conditions. We do this by:
Offering travel grants, studentship and fellowship awards that will support
lung scientists during the early part of their career and keep them in the
respiratory field
Contributing to workshops that aim to help scientists to convert their ideas
into workable, successful grant applications - both to the BLF and to other
funding bodies
Offering constructive feedback to unsuccessful grant applicants that will
help them to make successful applications in the future
Additionally, we aim to ensure continued contact between the BLF and past and
present grant-holders; we are doing this by establishing a ‘BLF Alumni’
2.2 Infrastructure
We have identified a lack of focused research in some of our priority areas, which
could be addressed by establishing actual or virtual ‘centres of excellence’ in
these diseases; costs to the BLF could be minimised by co-funding with major
research funding bodies such as the Medical Research Council (MRC), the Wellcome
Trust, and Cancer Research UK (CRUK). Depending on location, relevant University
funding might be available also. Such co-funding would leverage our resources and
permit ‘BLF’ badging or co-badging of the Centre. Such Centres would be able to
develop focused, longer-term research programmes, with BLF input, and would
also help nurture young research scientists and clinicians (see section 2.1). We will
actively seek out and pursue such opportunities.
2.3 Project funding
Historically the BLF has put out a call for full proposals for research grants in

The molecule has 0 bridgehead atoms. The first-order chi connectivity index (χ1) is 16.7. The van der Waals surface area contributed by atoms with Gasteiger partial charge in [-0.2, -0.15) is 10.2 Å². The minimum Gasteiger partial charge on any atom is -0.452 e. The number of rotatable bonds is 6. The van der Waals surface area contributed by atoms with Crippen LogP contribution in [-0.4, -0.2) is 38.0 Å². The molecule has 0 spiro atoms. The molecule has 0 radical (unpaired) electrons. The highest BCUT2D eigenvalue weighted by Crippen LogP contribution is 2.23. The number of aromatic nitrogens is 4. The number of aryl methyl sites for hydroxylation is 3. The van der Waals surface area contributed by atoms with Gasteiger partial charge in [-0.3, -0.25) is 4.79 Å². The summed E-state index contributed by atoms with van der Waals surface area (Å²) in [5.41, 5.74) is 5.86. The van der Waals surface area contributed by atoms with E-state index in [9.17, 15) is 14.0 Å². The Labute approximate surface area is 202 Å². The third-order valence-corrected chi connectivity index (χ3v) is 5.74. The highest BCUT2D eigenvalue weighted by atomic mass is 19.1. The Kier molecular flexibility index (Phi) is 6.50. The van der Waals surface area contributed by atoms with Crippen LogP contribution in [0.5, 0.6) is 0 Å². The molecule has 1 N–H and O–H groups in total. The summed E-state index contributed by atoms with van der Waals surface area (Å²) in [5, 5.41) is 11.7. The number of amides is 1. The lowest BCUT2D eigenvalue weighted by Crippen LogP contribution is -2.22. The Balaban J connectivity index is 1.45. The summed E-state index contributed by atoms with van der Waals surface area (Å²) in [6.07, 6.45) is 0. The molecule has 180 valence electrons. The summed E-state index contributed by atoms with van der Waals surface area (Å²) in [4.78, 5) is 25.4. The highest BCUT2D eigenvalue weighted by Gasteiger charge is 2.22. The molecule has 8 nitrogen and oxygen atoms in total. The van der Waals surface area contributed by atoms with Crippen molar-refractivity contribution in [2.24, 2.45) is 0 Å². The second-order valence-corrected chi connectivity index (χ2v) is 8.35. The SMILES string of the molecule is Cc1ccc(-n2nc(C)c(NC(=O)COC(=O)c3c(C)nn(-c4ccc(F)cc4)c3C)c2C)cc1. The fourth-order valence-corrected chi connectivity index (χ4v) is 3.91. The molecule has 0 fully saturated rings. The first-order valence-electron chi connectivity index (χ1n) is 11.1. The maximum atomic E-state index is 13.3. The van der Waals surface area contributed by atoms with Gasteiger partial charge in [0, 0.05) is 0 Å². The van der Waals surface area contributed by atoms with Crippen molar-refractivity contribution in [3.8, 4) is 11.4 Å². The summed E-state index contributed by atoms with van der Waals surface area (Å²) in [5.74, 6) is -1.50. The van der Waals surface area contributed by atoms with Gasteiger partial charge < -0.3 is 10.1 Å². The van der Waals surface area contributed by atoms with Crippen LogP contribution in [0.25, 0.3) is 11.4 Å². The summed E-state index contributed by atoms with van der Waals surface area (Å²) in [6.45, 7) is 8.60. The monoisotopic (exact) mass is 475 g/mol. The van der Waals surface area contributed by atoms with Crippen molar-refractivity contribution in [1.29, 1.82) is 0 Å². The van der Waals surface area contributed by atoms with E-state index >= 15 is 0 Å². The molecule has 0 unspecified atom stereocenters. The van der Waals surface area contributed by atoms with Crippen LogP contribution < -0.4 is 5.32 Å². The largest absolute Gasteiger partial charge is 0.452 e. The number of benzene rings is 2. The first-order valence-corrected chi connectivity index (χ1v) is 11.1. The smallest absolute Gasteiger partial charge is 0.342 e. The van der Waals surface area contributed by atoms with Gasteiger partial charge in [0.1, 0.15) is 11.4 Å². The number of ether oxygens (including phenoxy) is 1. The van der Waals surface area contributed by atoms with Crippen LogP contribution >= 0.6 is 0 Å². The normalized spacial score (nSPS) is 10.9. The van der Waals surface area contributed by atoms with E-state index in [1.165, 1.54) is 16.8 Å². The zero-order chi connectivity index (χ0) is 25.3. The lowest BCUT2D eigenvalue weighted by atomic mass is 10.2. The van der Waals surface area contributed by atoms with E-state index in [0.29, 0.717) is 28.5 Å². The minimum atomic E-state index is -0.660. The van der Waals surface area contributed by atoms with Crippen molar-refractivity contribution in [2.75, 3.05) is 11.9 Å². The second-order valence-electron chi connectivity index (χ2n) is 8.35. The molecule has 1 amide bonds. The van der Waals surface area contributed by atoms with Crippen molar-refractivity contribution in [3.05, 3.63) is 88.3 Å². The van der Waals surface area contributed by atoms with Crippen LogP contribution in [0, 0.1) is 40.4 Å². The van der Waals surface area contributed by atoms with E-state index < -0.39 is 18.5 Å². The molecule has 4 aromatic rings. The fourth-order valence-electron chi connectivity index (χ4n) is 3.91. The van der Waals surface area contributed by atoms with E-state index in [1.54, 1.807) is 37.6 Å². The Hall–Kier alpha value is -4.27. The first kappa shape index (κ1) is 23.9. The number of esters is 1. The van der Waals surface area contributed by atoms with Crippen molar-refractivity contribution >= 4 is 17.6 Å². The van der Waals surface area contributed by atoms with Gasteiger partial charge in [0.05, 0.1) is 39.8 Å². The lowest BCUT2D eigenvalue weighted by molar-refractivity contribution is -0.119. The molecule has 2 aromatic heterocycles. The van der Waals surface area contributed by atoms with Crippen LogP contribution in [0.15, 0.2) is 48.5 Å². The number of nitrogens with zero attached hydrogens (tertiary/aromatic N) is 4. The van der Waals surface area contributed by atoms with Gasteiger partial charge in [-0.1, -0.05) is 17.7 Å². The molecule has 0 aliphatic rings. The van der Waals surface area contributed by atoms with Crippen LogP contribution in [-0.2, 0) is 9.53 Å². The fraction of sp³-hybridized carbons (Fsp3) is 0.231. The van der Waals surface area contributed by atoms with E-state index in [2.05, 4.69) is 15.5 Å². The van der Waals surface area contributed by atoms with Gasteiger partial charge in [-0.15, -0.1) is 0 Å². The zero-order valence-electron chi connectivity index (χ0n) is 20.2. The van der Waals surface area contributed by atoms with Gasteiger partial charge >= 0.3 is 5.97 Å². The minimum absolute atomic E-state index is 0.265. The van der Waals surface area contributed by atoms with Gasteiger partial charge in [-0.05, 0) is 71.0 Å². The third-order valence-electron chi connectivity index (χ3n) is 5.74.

December each year, usually stipulating a preference for applications relevant to
our priority areas or restricted research funds available for expenditure, and also
an upper limit for the funds available for each grant.
Under the revised strategy the process has been modified; the December call for
applications will request a brief project synopsis only, from which the Scientific
Committee will prepare a shortlist in February, detailed applications will be
required from short-listed projects by the end of April, these will be assessed by
external referees, and the Scientific Committee will rank projects for funding on
scientific merit by the end of June. The BLF senior management team (SMT) will
review the projects for strategic fit and make final recommendations for approval
at the September Board meeting.
Openly-advertised research grants will now normally be restricted to ‘pumppriming’ projects limited to a maximum of £10,000 (or exceptionally, £20,000),
with preference for our priority areas. This is the type of funding which can permit